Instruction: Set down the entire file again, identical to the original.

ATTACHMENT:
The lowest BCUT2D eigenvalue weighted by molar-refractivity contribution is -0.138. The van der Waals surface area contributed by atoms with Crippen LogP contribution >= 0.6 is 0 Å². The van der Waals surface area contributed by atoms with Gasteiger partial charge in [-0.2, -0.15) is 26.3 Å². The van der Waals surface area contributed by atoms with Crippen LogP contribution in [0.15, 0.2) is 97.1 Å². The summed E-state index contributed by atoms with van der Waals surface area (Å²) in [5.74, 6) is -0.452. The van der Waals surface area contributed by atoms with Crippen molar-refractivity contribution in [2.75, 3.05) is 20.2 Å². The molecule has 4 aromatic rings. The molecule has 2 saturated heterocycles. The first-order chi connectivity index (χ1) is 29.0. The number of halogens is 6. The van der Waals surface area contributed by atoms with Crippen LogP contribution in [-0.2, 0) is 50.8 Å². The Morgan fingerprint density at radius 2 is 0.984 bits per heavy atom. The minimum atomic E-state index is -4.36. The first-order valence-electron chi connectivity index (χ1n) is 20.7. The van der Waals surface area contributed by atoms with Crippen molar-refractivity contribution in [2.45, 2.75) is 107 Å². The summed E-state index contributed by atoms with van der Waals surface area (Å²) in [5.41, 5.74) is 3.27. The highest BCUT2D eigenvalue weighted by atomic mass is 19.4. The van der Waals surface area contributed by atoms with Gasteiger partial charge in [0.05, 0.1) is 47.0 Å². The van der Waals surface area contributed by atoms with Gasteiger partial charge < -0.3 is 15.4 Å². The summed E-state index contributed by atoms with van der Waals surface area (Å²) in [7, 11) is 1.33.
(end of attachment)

The lowest BCUT2D eigenvalue weighted by molar-refractivity contribution is -0.138. The van der Waals surface area contributed by atoms with Crippen LogP contribution >= 0.6 is 0 Å². The van der Waals surface area contributed by atoms with Gasteiger partial charge in [-0.2, -0.15) is 26.3 Å². The van der Waals surface area contributed by atoms with Crippen LogP contribution in [0.15, 0.2) is 97.1 Å². The summed E-state index contributed by atoms with van der Waals surface area (Å²) in [5.74, 6) is -0.452. The van der Waals surface area contributed by atoms with Crippen molar-refractivity contribution in [2.75, 3.05) is 20.2 Å². The molecule has 4 aromatic rings. The molecule has 2 saturated heterocycles. The first-order chi connectivity index (χ1) is 29.0. The number of halogens is 6. The van der Waals surface area contributed by atoms with Crippen LogP contribution in [-0.2, 0) is 50.8 Å². The Morgan fingerprint density at radius 2 is 0.984 bits per heavy atom. The minimum atomic E-state index is -4.36. The first-order valence-electron chi connectivity index (χ1n) is 20.7. The van der Waals surface area contributed by atoms with Crippen molar-refractivity contribution in [2.45, 2.75) is 107 Å². The summed E-state index contributed by atoms with van der Waals surface area (Å²) in [5.41, 5.74) is 3.27. The highest BCUT2D eigenvalue weighted by atomic mass is 19.4. The van der Waals surface area contributed by atoms with Gasteiger partial charge in [0.05, 0.1) is 47.0 Å². The van der Waals surface area contributed by atoms with Gasteiger partial charge < -0.3 is 15.4 Å². The summed E-state index contributed by atoms with van der Waals surface area (Å²) in [7, 11) is 1.33.